-reduce greenhouse gases by 53 million tons—the equivalent of taking almost 10 million cars off the road for a year.
    -reduce wear and tear on our highways by almost 115 billion miles a year saving communities almost $2 billion in highway maintenance.
    -save almost 100,000 people from traffic-related injury or death. Accident-related costs would be reduced by almost $12 billion a year.
    -increase national productivity by 5.5 million man-years or $235 billion worth of work.
    -provide employment opportunities for the disabled, rural residents, military families, part-timers, and retirees.
    -save businesses over a $200 billion in real estate, electricity, absenteeism, and turnover—together with the value of the increased productivity, that’s more than $10,000 per employee—almost three times the average first-year cost per teleworker. Additional savings would result from reductions in other utilities, janitorial service, security, maintenance, paper goods, coffee and water service, leased parking spaces, ADA compliance, equipment, furniture, and office supplies.
    -save enough in office electricity to power almost a million homes for a year.
    -enable employees to gain back the equivalent of more than 2 weeks worth of vacation time per year—time they’d have otherwise spent commuting.
    -save employees between $2,000 and $7,000 in transportation and work-related costs. In addition, many would also be able to cut daycare and eldercare costs. Some would also qualify for home office tax breaks.

    [Note: The above numbers are net of the effect of: errands on telecommuting days; the increased costs associated with working from home; the fact that not everyone would want to work from home.]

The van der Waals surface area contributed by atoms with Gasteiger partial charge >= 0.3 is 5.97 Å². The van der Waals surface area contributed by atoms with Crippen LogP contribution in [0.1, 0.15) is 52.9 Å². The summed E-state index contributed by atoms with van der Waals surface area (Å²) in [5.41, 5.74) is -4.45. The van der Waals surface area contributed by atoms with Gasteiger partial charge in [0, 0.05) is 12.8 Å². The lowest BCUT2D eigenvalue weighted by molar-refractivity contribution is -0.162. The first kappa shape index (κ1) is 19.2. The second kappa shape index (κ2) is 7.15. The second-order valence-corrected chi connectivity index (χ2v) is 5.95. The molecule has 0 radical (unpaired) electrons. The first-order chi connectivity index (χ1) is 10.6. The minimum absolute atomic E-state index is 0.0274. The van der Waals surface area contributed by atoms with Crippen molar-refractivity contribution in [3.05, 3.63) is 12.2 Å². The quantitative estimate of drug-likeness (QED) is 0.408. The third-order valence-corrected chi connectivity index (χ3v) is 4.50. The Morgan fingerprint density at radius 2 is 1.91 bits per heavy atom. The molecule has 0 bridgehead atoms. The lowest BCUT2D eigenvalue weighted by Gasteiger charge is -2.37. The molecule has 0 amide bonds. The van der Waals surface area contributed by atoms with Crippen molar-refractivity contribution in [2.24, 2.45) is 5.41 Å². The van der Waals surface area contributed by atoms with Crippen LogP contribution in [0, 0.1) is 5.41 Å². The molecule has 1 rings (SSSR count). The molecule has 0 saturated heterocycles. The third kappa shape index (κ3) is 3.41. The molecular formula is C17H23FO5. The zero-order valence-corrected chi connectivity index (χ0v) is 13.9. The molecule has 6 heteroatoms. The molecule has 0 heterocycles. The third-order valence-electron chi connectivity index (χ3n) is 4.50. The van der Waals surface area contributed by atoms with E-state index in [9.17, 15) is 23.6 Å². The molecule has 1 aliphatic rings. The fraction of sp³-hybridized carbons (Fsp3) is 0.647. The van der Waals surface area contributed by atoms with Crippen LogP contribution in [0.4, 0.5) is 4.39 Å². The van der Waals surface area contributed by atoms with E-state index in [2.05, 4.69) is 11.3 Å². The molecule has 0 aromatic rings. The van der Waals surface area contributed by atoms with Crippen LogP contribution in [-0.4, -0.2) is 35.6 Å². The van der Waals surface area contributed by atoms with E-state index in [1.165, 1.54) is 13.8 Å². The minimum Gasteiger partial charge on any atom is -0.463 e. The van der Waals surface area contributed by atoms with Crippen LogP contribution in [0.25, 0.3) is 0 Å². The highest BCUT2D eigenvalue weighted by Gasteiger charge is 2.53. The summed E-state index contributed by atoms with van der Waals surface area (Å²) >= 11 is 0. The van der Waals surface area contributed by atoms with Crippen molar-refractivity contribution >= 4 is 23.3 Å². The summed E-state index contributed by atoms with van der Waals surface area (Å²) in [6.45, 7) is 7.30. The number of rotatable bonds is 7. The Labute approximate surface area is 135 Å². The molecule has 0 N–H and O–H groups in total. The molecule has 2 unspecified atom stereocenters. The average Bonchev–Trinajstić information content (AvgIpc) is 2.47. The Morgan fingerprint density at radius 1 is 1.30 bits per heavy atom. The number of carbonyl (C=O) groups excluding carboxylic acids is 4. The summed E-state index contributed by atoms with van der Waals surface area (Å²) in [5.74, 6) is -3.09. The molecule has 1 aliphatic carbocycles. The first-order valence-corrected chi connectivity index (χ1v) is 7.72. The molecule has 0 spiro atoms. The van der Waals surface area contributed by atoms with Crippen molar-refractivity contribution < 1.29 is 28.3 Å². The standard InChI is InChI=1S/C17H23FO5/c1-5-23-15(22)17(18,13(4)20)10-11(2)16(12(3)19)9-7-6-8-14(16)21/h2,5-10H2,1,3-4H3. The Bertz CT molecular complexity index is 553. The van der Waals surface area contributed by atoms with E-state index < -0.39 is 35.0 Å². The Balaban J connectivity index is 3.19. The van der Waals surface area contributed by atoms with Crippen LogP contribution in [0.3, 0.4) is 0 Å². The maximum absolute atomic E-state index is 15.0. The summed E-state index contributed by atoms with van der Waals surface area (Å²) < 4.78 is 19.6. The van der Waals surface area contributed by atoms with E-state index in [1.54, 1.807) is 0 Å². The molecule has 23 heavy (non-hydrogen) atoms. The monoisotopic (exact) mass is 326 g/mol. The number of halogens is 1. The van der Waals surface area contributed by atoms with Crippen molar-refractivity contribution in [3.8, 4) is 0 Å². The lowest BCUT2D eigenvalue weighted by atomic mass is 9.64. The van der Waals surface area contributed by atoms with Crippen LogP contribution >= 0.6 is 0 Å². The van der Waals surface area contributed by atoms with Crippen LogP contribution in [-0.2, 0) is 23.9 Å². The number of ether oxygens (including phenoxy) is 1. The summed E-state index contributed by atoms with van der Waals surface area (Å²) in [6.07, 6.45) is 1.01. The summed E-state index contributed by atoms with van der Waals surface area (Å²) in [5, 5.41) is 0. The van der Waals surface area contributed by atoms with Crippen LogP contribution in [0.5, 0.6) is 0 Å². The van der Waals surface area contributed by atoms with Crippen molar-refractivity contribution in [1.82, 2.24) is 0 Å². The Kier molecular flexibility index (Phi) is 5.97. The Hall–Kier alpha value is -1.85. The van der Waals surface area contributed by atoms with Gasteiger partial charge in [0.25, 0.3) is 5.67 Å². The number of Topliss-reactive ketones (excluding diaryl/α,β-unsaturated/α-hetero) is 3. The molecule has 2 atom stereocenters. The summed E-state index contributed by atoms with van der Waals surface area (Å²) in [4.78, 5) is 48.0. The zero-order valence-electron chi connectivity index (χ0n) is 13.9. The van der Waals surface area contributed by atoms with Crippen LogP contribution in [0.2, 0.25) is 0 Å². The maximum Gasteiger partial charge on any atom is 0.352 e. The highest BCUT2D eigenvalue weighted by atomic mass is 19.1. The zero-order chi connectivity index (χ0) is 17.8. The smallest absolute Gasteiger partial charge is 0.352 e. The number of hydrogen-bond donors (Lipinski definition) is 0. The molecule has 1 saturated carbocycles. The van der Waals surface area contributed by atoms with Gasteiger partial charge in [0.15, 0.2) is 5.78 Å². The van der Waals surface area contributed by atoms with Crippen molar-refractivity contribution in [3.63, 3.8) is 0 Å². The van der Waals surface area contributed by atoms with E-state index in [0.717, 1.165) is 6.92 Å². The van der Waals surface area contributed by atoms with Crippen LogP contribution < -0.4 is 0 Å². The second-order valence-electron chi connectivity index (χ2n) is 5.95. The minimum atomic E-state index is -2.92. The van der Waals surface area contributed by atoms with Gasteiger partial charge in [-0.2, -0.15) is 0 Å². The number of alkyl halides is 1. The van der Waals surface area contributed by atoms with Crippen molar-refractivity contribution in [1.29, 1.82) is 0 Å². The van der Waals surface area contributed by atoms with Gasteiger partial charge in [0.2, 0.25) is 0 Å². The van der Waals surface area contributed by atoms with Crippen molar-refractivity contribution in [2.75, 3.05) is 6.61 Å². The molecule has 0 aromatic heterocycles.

In total, that’s an economic impact of almost $650 billion a year!

    We’ve synthesized over 250 case studies, scholarly reviews, research papers, books, and other documents on telecommuting and related topics. And we’ve interviewed the nation’s largest and smallest virtual employers and their employees, corporate executives, telework advocates and naysayers, top researchers, legislators, legal representatives, leaders of successful telework advocacy programs in both the public and private sector, and venture capitalists who have invested in the remote work model.

    Using the latest Census data, and assumptions from dozens of government and private sector sources, we’ve developed a model to quantify the economic, environmental, and societal potential on telecommuting for every, city, county, Congressional District, and state in the nation. It’s been used by company and community leaders throughout the U.S. and Canada to quantify the extent to which telecommuting can reduce greenhouse gases and petroleum usage, save money, improve work-life balance, increase employee loyalty and turnover, reduce absenteeism, increase productivity, and reduce highway congestion and traffic accidents. It’s available free on the web at http://teleworkreserachnetwork.com/research/telework-savings-calculator/ along with a model that allows companies and communities to quantify their own potential telework savings based on dozens customizable parameters such as real estate costs, turnover, absenteeism, participation rate, frequency, labor costs, etc.

    Our research has been quoted in the Wall Street Journal, Harvard Business Review, Washington Post, and dozens of other publications.

    Telecommuting—specifically, home based work, offers a relatively simple, inexpensive solution to some of the world’s most vexing problems:

    • Environmentalists applaud telecommuting because it significantly reduces greenhouse gases and energy usage.